Since the original application launched, Farm MAPPER has updated to be more accessible through a web-based system. Through the website, farmers or first responders can pull up the farm map on route to the emergency instead of having to wait for arrival on scene. When time is everything in a response, this new advancement helps immediately direct necessary aid to a specific location.
Dr. Casper Bendixsen and Kate Barnes of the National Farm Medicine Center are also testing other additions to the software, most notably augmented reality. When used, first responders could use their phone or tablet as a 360-degree lens to view where hazards are located in real time. Instead of looking over a large map of the farm, it would show them what is immediately in front of them and a more precise direction on where they need to go. Along with that, they hope to incorporate the use of QR codes to hold important documents such as schematics for equipment or training videos. This could allow for disassembling a piece of equipment someone is stuck in, or provide safety training to an employee unfamiliar with farming operations.
In the future, each of these aspects could be incorporated into all levels of a response. Officers could use the aerial view to direct resources on scene while first responders navigate on scene using the augmented reality to locate where the emergency is. Once they arrive at the incident, responders can utilize QR codes pull up any pertinent information about a piece of equipment involved. If you are interested in signing up for the program, Farm MAPPER is accessible online at http://www.nfmcfarmmapper.com/Account/LogOn.
The program is free to sign up for, but it is suggested that you collaborate with your local fire department to set up a joint account they can access. Along with that, a farm walk-through with your department is recommended since they can add specific markers to the map and identify additional hazards. They can determine what water sources would be appropriate to label as well as where the best location for a helicopter-landing zone would be. Since many farmers are familiar with their equipment, responders can identify an overlooked hazard. Chief Minor explained, “If it’s an everyday piece of equipment, they won’t recognize the danger of it.” More than anything, it helps the local department prepare for an emergency by seeing firsthand the equipment used at a particular farm. This supports the goals of the RFDASH project to create more communication between farmers and first responders about the hazards of the industry.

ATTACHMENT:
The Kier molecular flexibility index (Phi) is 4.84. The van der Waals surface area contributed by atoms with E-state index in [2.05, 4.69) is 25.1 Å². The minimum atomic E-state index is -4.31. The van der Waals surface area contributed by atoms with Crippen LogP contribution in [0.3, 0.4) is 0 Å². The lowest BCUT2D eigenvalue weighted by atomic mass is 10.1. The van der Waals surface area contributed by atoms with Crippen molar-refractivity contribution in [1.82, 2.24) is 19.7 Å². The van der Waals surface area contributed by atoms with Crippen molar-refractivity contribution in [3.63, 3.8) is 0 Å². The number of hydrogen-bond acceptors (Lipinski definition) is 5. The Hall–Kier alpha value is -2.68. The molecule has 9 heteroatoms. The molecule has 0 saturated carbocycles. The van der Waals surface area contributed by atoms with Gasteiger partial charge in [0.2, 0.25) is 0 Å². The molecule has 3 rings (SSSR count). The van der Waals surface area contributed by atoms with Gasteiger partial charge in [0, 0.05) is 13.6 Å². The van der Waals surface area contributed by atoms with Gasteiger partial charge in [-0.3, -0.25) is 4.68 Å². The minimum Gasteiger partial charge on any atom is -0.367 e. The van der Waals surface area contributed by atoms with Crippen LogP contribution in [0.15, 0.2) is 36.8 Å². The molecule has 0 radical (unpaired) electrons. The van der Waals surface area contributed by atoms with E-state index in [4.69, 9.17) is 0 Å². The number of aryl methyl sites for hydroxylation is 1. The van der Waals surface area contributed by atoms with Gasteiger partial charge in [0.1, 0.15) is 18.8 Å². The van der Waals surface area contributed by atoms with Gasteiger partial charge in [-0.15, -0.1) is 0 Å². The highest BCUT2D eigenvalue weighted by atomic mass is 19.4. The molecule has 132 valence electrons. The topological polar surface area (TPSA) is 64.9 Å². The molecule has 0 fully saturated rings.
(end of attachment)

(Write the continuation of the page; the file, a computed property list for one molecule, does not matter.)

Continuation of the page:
If you have any questions about Farm MAPPER or the RFDASH project, you can contact Dr. Casper Bendixsen by email at email@example.com or by calling the office at (715)387-9410.
NYCAMH/NEC, a program of Bassett Healthcare, funded in part by the National Institute for Occupational Safety and Health (NIOSH), and the New York State Departments of Labor and Health, is enhancing agricultural and rural health by preventing and treating occupational injury and illness.